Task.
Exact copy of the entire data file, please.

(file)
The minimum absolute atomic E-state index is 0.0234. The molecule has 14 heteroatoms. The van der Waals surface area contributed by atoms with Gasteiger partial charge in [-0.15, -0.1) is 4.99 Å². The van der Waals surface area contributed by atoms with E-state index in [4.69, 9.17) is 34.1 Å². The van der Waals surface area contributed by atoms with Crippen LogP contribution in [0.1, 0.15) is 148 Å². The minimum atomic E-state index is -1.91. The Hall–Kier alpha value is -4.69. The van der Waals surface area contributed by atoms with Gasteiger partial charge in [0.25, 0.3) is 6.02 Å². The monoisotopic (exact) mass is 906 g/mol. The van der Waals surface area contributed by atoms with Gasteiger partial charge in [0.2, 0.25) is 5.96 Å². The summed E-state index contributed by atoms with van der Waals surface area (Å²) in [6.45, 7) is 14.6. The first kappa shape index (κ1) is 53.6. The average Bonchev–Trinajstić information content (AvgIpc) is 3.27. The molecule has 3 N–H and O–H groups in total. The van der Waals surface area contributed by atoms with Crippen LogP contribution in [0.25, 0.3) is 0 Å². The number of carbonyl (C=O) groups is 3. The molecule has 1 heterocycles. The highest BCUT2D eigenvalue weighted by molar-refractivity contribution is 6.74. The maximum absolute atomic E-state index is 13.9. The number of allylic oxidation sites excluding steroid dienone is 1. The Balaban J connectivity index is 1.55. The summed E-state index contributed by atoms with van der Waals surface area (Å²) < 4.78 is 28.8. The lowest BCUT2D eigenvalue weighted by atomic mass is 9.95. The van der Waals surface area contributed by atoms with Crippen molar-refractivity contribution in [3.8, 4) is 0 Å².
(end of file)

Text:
The minimum absolute atomic E-state index is 0.0234. The molecule has 14 heteroatoms. The van der Waals surface area contributed by atoms with Gasteiger partial charge in [-0.15, -0.1) is 4.99 Å². The van der Waals surface area contributed by atoms with E-state index in [4.69, 9.17) is 34.1 Å². The van der Waals surface area contributed by atoms with Crippen LogP contribution in [0.1, 0.15) is 148 Å². The minimum atomic E-state index is -1.91. The Hall–Kier alpha value is -4.69. The van der Waals surface area contributed by atoms with Gasteiger partial charge in [0.25, 0.3) is 6.02 Å². The monoisotopic (exact) mass is 906 g/mol. The van der Waals surface area contributed by atoms with Gasteiger partial charge in [0.2, 0.25) is 5.96 Å². The summed E-state index contributed by atoms with van der Waals surface area (Å²) in [6.45, 7) is 14.6. The first kappa shape index (κ1) is 53.6. The average Bonchev–Trinajstić information content (AvgIpc) is 3.27. The molecule has 3 N–H and O–H groups in total. The van der Waals surface area contributed by atoms with Crippen LogP contribution in [0.25, 0.3) is 0 Å². The number of carbonyl (C=O) groups is 3. The molecule has 1 heterocycles. The highest BCUT2D eigenvalue weighted by molar-refractivity contribution is 6.74. The maximum absolute atomic E-state index is 13.9. The number of allylic oxidation sites excluding steroid dienone is 1. The Balaban J connectivity index is 1.55. The summed E-state index contributed by atoms with van der Waals surface area (Å²) < 4.78 is 28.8. The lowest BCUT2D eigenvalue weighted by atomic mass is 9.95. The van der Waals surface area contributed by atoms with Crippen molar-refractivity contribution in [3.8, 4) is 0 Å².